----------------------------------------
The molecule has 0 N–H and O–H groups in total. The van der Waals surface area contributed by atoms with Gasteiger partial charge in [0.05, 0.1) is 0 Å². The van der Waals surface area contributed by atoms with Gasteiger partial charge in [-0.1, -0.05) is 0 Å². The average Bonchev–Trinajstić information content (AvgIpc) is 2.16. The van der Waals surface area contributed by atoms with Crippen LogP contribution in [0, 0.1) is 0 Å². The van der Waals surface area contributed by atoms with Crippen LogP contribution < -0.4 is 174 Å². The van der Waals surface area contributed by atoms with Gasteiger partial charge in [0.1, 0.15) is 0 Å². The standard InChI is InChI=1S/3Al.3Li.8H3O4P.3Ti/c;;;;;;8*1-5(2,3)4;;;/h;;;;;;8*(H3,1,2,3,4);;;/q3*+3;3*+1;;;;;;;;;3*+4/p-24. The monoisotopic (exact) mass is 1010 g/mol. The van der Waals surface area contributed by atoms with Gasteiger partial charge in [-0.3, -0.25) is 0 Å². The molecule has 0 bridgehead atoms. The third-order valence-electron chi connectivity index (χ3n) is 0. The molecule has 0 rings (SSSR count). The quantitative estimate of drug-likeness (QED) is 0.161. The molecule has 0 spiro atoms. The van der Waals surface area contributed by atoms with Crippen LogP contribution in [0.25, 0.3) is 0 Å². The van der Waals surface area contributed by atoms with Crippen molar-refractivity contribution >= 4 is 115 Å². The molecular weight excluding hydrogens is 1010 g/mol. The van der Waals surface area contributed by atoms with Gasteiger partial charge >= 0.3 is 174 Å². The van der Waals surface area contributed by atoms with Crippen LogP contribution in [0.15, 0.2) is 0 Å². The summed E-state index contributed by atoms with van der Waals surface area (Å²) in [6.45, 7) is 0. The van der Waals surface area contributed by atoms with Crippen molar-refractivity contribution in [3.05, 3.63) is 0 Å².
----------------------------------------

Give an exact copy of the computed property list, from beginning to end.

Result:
The molecule has 0 N–H and O–H groups in total. The van der Waals surface area contributed by atoms with Gasteiger partial charge in [0.05, 0.1) is 0 Å². The van der Waals surface area contributed by atoms with Gasteiger partial charge in [-0.1, -0.05) is 0 Å². The average Bonchev–Trinajstić information content (AvgIpc) is 2.16. The van der Waals surface area contributed by atoms with Crippen LogP contribution in [0, 0.1) is 0 Å². The van der Waals surface area contributed by atoms with Crippen LogP contribution < -0.4 is 174 Å². The van der Waals surface area contributed by atoms with Gasteiger partial charge in [0.1, 0.15) is 0 Å². The standard InChI is InChI=1S/3Al.3Li.8H3O4P.3Ti/c;;;;;;8*1-5(2,3)4;;;/h;;;;;;8*(H3,1,2,3,4);;;/q3*+3;3*+1;;;;;;;;;3*+4/p-24. The monoisotopic (exact) mass is 1010 g/mol. The van der Waals surface area contributed by atoms with Gasteiger partial charge in [-0.3, -0.25) is 0 Å². The molecule has 0 bridgehead atoms. The third-order valence-electron chi connectivity index (χ3n) is 0. The molecule has 0 rings (SSSR count). The quantitative estimate of drug-likeness (QED) is 0.161. The molecule has 0 spiro atoms. The van der Waals surface area contributed by atoms with Crippen LogP contribution in [0.25, 0.3) is 0 Å². The van der Waals surface area contributed by atoms with Crippen molar-refractivity contribution >= 4 is 115 Å². The molecular weight excluding hydrogens is 1010 g/mol. The van der Waals surface area contributed by atoms with Gasteiger partial charge >= 0.3 is 174 Å². The van der Waals surface area contributed by atoms with Crippen LogP contribution in [0.15, 0.2) is 0 Å². The summed E-state index contributed by atoms with van der Waals surface area (Å²) in [6.45, 7) is 0. The van der Waals surface area contributed by atoms with Crippen molar-refractivity contribution in [3.05, 3.63) is 0 Å².